United’s dodgy defence and not Mourinho will cost them a place in the top four

Jose's side wouldn’t be challenging for the title if he had better defenders but conceding 25 goals in 15 games is an awful return ...



It says something about the way Manchester United played that their fans left Old Trafford disappointed with a 2-2 draw against Arsenal on Wednesday night. Given that Unai Emery’s team had battered Tottenham Hotspur at the weekend, there weren’t many people expecting United to have more shots on and off target against Arsenal.

The away side took the lead twice yet on both occasions were pegged back within minutes, testament to the fighting spirit this United squad are capable of when they choose. Jose Mourinho praised his players for having a “fantastic attitude” after the game, before listing off individual players who gave their all.

“We should have won the game,” he added, after stating he was happy with the “soul, bravery and commitment” that the team showed.

Taking in to consideration how injuries have decimated Mourinho’s defence, forcing the manager to start Marcos Rojo, despite him not playing a single game this season, United can be happy with limiting this season’s second highest scorers to just the two goals.

Eric Bailly made his first appearance for two months, teenager Diego Dalot made his fourth ever appearance for the club after over two months out, while Matteo Darmian played in his third game of the season.

What frustrated the United fans is that both of Arsenal’s goals were total gifts. David de Gea made a rare mistake and dropped what should have been a simple catch from a Shkodran Mustafi header in to his net.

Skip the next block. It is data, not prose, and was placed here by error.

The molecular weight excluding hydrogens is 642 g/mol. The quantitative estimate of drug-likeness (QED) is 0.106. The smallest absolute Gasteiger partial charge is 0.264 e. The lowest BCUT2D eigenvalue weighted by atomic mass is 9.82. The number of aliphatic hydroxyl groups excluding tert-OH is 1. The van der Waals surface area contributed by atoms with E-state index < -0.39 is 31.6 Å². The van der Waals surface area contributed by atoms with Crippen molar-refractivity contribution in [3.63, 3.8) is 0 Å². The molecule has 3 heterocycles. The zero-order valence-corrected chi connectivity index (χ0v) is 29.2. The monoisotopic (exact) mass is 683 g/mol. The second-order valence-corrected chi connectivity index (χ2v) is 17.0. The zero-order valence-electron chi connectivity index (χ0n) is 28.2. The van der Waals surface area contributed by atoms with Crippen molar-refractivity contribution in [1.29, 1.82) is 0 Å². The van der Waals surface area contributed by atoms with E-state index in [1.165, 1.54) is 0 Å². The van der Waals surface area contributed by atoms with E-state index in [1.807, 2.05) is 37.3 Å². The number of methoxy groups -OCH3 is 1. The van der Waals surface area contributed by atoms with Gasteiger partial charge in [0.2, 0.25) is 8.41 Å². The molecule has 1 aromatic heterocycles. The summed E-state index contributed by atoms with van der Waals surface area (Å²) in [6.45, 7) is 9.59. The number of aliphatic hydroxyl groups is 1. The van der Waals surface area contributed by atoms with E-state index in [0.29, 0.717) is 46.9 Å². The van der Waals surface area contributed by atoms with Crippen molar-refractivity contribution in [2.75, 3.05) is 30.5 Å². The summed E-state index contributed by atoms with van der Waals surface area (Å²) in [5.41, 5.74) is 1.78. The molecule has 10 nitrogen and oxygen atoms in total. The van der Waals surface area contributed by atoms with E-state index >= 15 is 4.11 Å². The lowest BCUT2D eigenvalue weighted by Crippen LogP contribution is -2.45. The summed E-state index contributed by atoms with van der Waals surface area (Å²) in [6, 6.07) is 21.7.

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After equalising and in a comfortable position, Marcos Rojo gave the ball away to Alexandre Lacazette under no pressure. In a desperate attempt to win the ball back, he chased after the Frenchman and when he tackled the striker the ball trickled over the line, resulting in an own goal.

At the other end, Anthony Martial moved up to seventh in the Premier League goalscorer’s table, giving him the best goals per minute ratio of any forward in the top 10. He boasts a goal every 112.4 minutes on the pitch, compared to every 175 minutes from Mo Salah, 150 minutes from Eden Hazard, 149 from Harry Kane, 128 minutes from Raheem Sterling and 121 minutes from Sergio Aguero.

The only player to rival Martial is Arsenal’s striker Pierre-Emerick Aubameyang, with a goal every 112.7 minutes, who was kept off the scoresheet on Wednesday night despite 90 minutes on the pitch.